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Kingston Area Birds: 20th – 26th March 2021

Kingston Field Naturalists (KFN) maintains records in a 50km radius of
MacDonald Park, Kingston. Birders using eBird are encouraged to share their
sightings with ‘Kingston FN’. Alternatively, please email or send records
directly to me – contact details below. Please note that some sightings may
require review and remain unconfirmed unless stated otherwise.

3rd Ontario Breeding Bird Atlas:

We are still looking for people to survey squares in the Kingston area (and
beyond). To register and for more information, please visit
https://www.birdsontario.org/ https://www.birdsontario.org/.
Alternatively, contact me directly.


Migration slowed as the winds swung back to a more northerly direction but
folks still got out to log what they could. Major waterways are now open,
with many smaller inland waterbodies also opening up. Snow cover is mainly
patchy. A good variety of waterfowl continued and winter finches seem to
persist in fair numbers. Here are the highlights of the past week:

SNOW GOOSE – a flock of 60 birds was seen near Desert Lake on 21st with a
single on Amherst Island on 23rd.

TRUMPETER SWAN – With birds continuing to disperse, the highest count this
week came from Opinicon Road where 19 birds were seen on 20th.

TUNDRA SWAN – sightings came from a number of locations across the area this
week. A high count of 45 came from Kingston’s inner harbour on 20th.

GREEN-WINGED TEAL – a male bird showing characteristics of both the American
and Eurasian subspecies was seen near Gray’s Creek, Gananoque, on 24th.

NORTHERN SHOVELER – singles were first seen on 21st (including Kingston’s
inner harbour) with birds becoming widespread by 24th.

BLACK SCOTER – 2 birds were seen near Prince Edward Point on 21st.

PIED-BILLED GREBE – still not widespread, birds were seen in Kingston’s
inner harbour on 20th and 21st and at Jones Falls on 25th.

HORNED GREBE – a single bird was seen at Prince Edward Point on the slightly
early date of 21st.

SANDHILL CRANE – there were again several sightings of this locally
increasing species this week, with a high of 5 at Russell Road, Lansdowne,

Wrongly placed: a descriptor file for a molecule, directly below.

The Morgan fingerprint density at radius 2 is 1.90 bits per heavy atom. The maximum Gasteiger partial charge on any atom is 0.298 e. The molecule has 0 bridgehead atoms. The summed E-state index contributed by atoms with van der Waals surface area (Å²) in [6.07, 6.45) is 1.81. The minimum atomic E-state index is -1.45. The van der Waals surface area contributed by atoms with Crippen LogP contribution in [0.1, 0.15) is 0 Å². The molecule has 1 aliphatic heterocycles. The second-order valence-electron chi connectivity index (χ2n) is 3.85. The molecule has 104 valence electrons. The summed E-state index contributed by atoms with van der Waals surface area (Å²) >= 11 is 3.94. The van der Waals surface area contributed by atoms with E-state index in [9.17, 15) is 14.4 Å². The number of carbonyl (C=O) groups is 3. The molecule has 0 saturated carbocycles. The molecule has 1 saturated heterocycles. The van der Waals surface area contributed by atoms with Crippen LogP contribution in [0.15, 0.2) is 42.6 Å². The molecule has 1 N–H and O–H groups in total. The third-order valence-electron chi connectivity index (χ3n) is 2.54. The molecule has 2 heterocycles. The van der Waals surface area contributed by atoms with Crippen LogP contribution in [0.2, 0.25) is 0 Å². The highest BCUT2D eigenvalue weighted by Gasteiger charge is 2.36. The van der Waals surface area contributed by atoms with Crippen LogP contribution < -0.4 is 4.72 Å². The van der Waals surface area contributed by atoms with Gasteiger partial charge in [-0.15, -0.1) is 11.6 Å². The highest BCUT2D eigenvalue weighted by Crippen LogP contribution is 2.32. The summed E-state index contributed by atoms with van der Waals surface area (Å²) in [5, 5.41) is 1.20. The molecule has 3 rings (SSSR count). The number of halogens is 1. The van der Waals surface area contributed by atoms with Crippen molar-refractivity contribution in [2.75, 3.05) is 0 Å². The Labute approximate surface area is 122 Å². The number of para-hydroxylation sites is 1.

on 23rd.

GREATER YELLOWLEGS – the first of the season was at Invista, Kingston, on

BONAPARTE’S GULL – a single bird seen at Amherstview Sewage Lagoons on 20th
was the earliest record on date for the Kingston area. Eight birds were seen
near Prince Edward Point on 21st.

WILSON’S SNIPE – the first of the year was seen at Belle Park, Kingston, on
20th with several sightings over the following days.

OSPREY – the first of the season was reported from Wolfe Island on 26th.

ROUGH-LEGGED HAWK – an incredible 54 birds were seen on Amherst Island on
22nd, where the majority of sightings came from. In contrast there were zero
on Wolfe Island.

RED-HEADED WOODPECKER – a continuing bird was seen on Chaffey’s Lock Road on
several dates this week.

PEREGRINE FALCON – The pair at OPG, Bath, were seen mating on 23rd, with a
further observation of 2 birds near Landon Bay on 22nd.

EASTERN PHOEBE – the first birds were reported on 22nd and widespread just
days later.

NORTHERN SHRIKE – 3 different birds were reported this week, at Millhaven,
Amherst Island, and Prince Edward Point.

TUFTED TITMOUSE – a single bird was seen at Marshland CA, Kingston, on 23rd.

TREE SWALLOW – the first birds of the season (3) were seen on Amherst Island
on 22nd.

RUBY-CROWNED KINGLET – a single bird was seen on Howe Island on 22nd.

CAROLINA WREN – a single bird was singing at Lake Ontario Park, Kingston, on

GRAY CATBIRD – an overwintering bird was seen in Kingston’s north end on

HERMIT THRUSH – a continuing bird was seen at Marshlands CA, Kingston, on

HOARY REDPOLL – two birds continued in the Alwington area of Kingston this
week with singles in Gananoque on 20th and at Marble Rock on 24th.

RED CROSSBILL – 16 birds were seen near Rock Dunder on 24th, with a single
on Amherst Island on 20th. Four birds were seen at Bedford Mills on 22nd,
and a single was seen near Verona on 20th.

PINE SISKIN – 2 birds were seen near Waupoos on 21st with another 2 on Bur
Brook Road, Kingston, on 20th.

FIELD SPARROW – 2 birds were seen at Prince Edward Point on 23rd.

FOX SPARROW – birds arrived back in the area (3 locations) on the early date
of 22nd, with sightings continuing from an increasing number of locations
throughout the week.

SWAMP SPARROW – singles were seen on Howe Island on 22nd and Cataraqui Bay,
Kingston, on 23rd.

RUSTY BLACKBIRD – birds were seen on Howe Island, Wolfe Island, at Lansdowne
and Prince Edward Point this week.

In order to minimise disturbance to wildlife and property in the recording area, Kingston Field Naturalists has adopted the KFN Sensitive Sightings Policy. Please note that you must be a card-carrying member of Kingston Field Naturalists (KFN), or be accompanied by a member, to access both the Martin Edwards Reserve and Amherstview Sewage Lagoons.

As always, a big thank you goes to all those who have submitted sightings directly or via eBird.


Mark D. Read
337 Button Bay Road,
Wolfe Island,
Kingston, Ontario